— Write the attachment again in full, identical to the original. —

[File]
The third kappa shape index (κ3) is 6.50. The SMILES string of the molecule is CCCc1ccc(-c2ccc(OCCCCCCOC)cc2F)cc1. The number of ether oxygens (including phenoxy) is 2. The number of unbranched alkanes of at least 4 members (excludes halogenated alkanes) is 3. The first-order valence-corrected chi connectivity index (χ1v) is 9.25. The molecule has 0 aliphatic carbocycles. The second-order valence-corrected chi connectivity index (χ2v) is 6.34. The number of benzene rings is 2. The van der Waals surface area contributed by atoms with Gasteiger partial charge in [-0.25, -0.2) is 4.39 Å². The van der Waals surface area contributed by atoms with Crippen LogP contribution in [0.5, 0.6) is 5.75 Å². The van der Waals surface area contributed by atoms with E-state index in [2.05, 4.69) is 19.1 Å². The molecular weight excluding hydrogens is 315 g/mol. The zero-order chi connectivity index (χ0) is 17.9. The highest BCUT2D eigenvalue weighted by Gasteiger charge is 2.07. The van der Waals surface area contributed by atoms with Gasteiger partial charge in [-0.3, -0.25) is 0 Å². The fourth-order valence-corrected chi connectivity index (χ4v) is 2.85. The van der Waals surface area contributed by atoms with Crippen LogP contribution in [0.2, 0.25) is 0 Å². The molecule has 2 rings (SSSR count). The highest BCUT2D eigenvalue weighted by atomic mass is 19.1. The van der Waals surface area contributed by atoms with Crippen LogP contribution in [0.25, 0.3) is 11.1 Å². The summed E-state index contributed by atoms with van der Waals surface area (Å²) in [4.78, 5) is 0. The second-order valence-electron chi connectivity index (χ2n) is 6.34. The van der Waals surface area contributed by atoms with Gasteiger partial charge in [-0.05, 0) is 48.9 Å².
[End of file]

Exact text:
The third kappa shape index (κ3) is 6.50. The SMILES string of the molecule is CCCc1ccc(-c2ccc(OCCCCCCOC)cc2F)cc1. The number of ether oxygens (including phenoxy) is 2. The number of unbranched alkanes of at least 4 members (excludes halogenated alkanes) is 3. The first-order valence-corrected chi connectivity index (χ1v) is 9.25. The molecule has 0 aliphatic carbocycles. The second-order valence-corrected chi connectivity index (χ2v) is 6.34. The number of benzene rings is 2. The van der Waals surface area contributed by atoms with Gasteiger partial charge in [-0.25, -0.2) is 4.39 Å². The van der Waals surface area contributed by atoms with Crippen LogP contribution in [0.5, 0.6) is 5.75 Å². The van der Waals surface area contributed by atoms with E-state index in [2.05, 4.69) is 19.1 Å². The molecular weight excluding hydrogens is 315 g/mol. The zero-order chi connectivity index (χ0) is 17.9. The highest BCUT2D eigenvalue weighted by Gasteiger charge is 2.07. The van der Waals surface area contributed by atoms with Gasteiger partial charge in [-0.3, -0.25) is 0 Å². The fourth-order valence-corrected chi connectivity index (χ4v) is 2.85. The van der Waals surface area contributed by atoms with Crippen LogP contribution in [0.2, 0.25) is 0 Å². The molecule has 2 rings (SSSR count). The highest BCUT2D eigenvalue weighted by atomic mass is 19.1. The van der Waals surface area contributed by atoms with Crippen LogP contribution in [0.25, 0.3) is 11.1 Å². The summed E-state index contributed by atoms with van der Waals surface area (Å²) in [4.78, 5) is 0. The second-order valence-electron chi connectivity index (χ2n) is 6.34. The van der Waals surface area contributed by atoms with Gasteiger partial charge in [-0.05, 0) is 48.9 Å².